Feasibility Study (Business) - Explained
How to Test a Business Idea for Feasibility
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Table of ContentsWhat is a Feasibility Study?Tips for Conducting a Feasibility Study
What is a Feasibility Study?
A feasibility study refers to an analysis that takes every relevant factor of a project into account (legal, economic, technical, and scheduling considerations) to determine the possibility of completing the project successfully.
Project managers utilize feasibility studies to determine whether a project's return is worth the time and effort.
Back to: Entrepreneurship
Tips for Conducting a Feasibility Study
Suggested best practices Feasibility studies show the unique goals and needs of a project, so each is different. Nevertheless, the tips below can apply widely to carrying out a feasibility study. You might, for instance, want to:
- Get feedback concerning the new concept from the right stakeholders.
- Examine and also asking questions about your data to ensure that it is solid.
- Carry out a market research or market survey to improve data collection.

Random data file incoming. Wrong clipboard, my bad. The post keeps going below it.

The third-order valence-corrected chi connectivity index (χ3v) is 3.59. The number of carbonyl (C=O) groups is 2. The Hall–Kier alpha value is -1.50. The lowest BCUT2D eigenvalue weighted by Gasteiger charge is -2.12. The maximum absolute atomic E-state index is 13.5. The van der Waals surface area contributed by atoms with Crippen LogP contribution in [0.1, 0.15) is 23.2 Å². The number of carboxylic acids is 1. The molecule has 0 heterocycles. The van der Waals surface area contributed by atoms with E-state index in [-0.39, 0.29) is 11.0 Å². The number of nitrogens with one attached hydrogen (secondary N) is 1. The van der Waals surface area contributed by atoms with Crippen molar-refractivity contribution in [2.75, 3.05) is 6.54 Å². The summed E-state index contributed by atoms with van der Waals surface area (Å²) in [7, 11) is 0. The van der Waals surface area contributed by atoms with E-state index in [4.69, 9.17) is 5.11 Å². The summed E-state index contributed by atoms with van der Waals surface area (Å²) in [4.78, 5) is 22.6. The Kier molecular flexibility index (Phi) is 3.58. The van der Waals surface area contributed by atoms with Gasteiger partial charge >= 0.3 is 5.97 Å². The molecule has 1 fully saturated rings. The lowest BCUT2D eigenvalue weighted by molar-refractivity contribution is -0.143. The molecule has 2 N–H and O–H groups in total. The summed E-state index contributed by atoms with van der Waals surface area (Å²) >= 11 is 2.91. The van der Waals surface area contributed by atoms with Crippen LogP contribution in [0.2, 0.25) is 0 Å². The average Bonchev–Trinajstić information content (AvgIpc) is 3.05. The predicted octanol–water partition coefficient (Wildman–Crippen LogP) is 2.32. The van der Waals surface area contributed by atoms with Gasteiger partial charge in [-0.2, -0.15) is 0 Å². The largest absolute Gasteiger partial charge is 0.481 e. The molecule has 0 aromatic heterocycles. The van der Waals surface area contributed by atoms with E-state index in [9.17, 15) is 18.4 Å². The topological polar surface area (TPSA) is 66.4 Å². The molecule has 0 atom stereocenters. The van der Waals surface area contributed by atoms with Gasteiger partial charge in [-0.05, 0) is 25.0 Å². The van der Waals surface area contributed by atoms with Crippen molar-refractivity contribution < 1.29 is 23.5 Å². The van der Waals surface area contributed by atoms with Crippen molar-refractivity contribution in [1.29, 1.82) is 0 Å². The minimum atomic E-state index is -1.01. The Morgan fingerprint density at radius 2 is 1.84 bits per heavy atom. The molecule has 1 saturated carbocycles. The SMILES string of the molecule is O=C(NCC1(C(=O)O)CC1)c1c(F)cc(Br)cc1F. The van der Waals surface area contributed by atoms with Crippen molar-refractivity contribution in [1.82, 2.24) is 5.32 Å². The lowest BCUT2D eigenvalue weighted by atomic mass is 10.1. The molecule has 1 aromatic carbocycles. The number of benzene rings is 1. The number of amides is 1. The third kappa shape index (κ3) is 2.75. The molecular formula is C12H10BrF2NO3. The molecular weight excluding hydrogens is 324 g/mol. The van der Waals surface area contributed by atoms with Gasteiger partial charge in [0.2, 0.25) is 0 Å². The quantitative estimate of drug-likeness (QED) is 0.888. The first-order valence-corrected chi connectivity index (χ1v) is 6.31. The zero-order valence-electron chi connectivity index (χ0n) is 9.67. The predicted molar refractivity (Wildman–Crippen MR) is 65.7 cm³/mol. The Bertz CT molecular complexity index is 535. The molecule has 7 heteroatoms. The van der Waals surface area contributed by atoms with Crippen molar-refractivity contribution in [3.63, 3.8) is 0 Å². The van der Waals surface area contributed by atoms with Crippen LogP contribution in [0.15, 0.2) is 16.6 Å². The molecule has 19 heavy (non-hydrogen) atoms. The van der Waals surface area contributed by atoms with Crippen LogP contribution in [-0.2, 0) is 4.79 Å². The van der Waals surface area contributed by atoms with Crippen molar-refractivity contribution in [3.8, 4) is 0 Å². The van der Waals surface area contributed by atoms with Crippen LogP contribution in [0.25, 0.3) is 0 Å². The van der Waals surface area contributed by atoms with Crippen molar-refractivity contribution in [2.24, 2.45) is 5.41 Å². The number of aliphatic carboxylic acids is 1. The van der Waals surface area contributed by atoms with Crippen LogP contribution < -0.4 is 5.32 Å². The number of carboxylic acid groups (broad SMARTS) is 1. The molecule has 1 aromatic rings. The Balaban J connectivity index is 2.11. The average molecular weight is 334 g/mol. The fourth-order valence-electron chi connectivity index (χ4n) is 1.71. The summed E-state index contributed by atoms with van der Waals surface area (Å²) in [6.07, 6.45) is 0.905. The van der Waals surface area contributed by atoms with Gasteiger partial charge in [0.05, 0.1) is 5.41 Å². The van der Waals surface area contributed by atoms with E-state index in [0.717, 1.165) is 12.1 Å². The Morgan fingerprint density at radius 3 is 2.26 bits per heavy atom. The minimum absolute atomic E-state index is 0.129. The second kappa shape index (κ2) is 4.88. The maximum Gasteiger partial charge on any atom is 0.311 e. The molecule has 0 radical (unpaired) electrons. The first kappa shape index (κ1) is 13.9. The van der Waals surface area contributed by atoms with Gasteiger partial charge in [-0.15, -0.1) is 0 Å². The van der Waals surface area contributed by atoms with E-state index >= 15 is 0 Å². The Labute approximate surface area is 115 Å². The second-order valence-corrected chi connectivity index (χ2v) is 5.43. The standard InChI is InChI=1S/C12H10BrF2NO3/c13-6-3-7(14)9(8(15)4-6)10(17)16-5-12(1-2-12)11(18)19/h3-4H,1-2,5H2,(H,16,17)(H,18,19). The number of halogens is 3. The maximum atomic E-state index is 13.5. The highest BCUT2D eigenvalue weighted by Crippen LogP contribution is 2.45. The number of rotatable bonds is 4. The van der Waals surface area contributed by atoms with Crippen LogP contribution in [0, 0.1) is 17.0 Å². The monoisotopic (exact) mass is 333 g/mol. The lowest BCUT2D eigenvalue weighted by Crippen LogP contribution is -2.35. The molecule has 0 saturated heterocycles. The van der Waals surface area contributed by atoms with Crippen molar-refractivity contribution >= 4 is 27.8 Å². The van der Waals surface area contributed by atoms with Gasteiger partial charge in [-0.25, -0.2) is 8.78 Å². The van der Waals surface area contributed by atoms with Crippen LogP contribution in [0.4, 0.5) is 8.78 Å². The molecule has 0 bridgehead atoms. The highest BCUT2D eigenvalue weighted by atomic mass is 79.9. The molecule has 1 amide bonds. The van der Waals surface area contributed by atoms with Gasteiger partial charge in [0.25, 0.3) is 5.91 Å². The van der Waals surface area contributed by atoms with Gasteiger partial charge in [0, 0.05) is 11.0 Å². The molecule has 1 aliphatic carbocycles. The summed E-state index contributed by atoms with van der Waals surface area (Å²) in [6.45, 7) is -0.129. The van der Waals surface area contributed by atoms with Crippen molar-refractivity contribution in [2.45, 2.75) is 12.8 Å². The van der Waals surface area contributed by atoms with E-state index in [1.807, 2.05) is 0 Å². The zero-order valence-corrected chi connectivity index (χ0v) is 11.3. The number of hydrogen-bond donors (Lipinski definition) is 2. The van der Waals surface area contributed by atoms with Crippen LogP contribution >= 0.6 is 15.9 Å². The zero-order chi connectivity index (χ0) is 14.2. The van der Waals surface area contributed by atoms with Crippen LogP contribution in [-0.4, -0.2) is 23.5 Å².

- Write an operational, organizational, or business plan.
- Prepare a projected income statement.
- Prepare an opening day balance sheet.
- Make the first "go" or "no-go" decision about forging ahead with the plan.
- Suggested components
Once you've completed your basic due diligence, you may consider the elements below as a template of items to add in your study:
- Executive summary - Narrative explaining information of the product, plan, project, service, or business.
- Technological considerations - What would it take? Do we have it? If we don't, can we get it? What would it cost?
- Existing marketplace - Analyze the local, as well as, broader markets for the plan, service, product, or business.
- Marketing strategy - Give a detailed description.
- Required staffing, including organizational chart - For this project, what are the human capital needs?
- Schedule and Timeline, and major interim markers, for the completion date of the project.
- Project financials.
- Findings and Recommendations - Break down into sections of technology, organization, financials, and marketing.
(Important: When carrying out a feasibility study, it is good to have a contingency plan, that you also test to ensure it's a possible alternative supposing the first plan fails.)